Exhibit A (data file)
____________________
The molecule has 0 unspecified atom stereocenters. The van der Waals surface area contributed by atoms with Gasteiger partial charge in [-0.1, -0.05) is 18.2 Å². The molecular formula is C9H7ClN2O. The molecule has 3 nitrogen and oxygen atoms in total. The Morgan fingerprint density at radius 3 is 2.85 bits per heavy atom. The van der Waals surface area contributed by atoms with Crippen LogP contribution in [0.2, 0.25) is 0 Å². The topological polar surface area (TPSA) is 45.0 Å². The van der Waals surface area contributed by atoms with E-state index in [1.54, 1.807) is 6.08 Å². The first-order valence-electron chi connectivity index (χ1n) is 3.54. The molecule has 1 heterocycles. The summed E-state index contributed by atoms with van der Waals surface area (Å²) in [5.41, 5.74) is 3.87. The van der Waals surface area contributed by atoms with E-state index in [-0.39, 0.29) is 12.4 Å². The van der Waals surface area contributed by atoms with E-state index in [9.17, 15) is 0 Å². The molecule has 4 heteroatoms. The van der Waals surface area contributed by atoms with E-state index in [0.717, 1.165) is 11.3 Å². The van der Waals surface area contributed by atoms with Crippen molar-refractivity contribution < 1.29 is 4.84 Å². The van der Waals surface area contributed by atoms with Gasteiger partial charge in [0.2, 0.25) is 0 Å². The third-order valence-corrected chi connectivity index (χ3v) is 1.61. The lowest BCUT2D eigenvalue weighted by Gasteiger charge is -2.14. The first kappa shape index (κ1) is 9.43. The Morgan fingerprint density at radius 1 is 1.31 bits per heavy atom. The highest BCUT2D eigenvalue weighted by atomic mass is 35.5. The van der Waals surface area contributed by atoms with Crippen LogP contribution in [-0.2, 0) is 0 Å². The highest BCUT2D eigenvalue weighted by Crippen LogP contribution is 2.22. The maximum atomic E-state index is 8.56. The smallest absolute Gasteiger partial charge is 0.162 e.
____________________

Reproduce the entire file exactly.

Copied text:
The molecule has 0 unspecified atom stereocenters. The van der Waals surface area contributed by atoms with Gasteiger partial charge in [-0.1, -0.05) is 18.2 Å². The molecular formula is C9H7ClN2O. The molecule has 3 nitrogen and oxygen atoms in total. The Morgan fingerprint density at radius 3 is 2.85 bits per heavy atom. The van der Waals surface area contributed by atoms with Crippen LogP contribution in [0.2, 0.25) is 0 Å². The topological polar surface area (TPSA) is 45.0 Å². The van der Waals surface area contributed by atoms with E-state index in [1.54, 1.807) is 6.08 Å². The first-order valence-electron chi connectivity index (χ1n) is 3.54. The molecule has 1 heterocycles. The summed E-state index contributed by atoms with van der Waals surface area (Å²) in [5.41, 5.74) is 3.87. The van der Waals surface area contributed by atoms with E-state index in [-0.39, 0.29) is 12.4 Å². The van der Waals surface area contributed by atoms with E-state index in [9.17, 15) is 0 Å². The molecule has 4 heteroatoms. The van der Waals surface area contributed by atoms with E-state index in [0.717, 1.165) is 11.3 Å². The van der Waals surface area contributed by atoms with Crippen molar-refractivity contribution < 1.29 is 4.84 Å². The van der Waals surface area contributed by atoms with Gasteiger partial charge in [0.2, 0.25) is 0 Å². The third-order valence-corrected chi connectivity index (χ3v) is 1.61. The lowest BCUT2D eigenvalue weighted by Gasteiger charge is -2.14. The first kappa shape index (κ1) is 9.43. The Morgan fingerprint density at radius 1 is 1.31 bits per heavy atom. The highest BCUT2D eigenvalue weighted by atomic mass is 35.5. The van der Waals surface area contributed by atoms with Crippen LogP contribution in [-0.2, 0) is 0 Å². The highest BCUT2D eigenvalue weighted by Crippen LogP contribution is 2.22. The maximum atomic E-state index is 8.56. The smallest absolute Gasteiger partial charge is 0.162 e.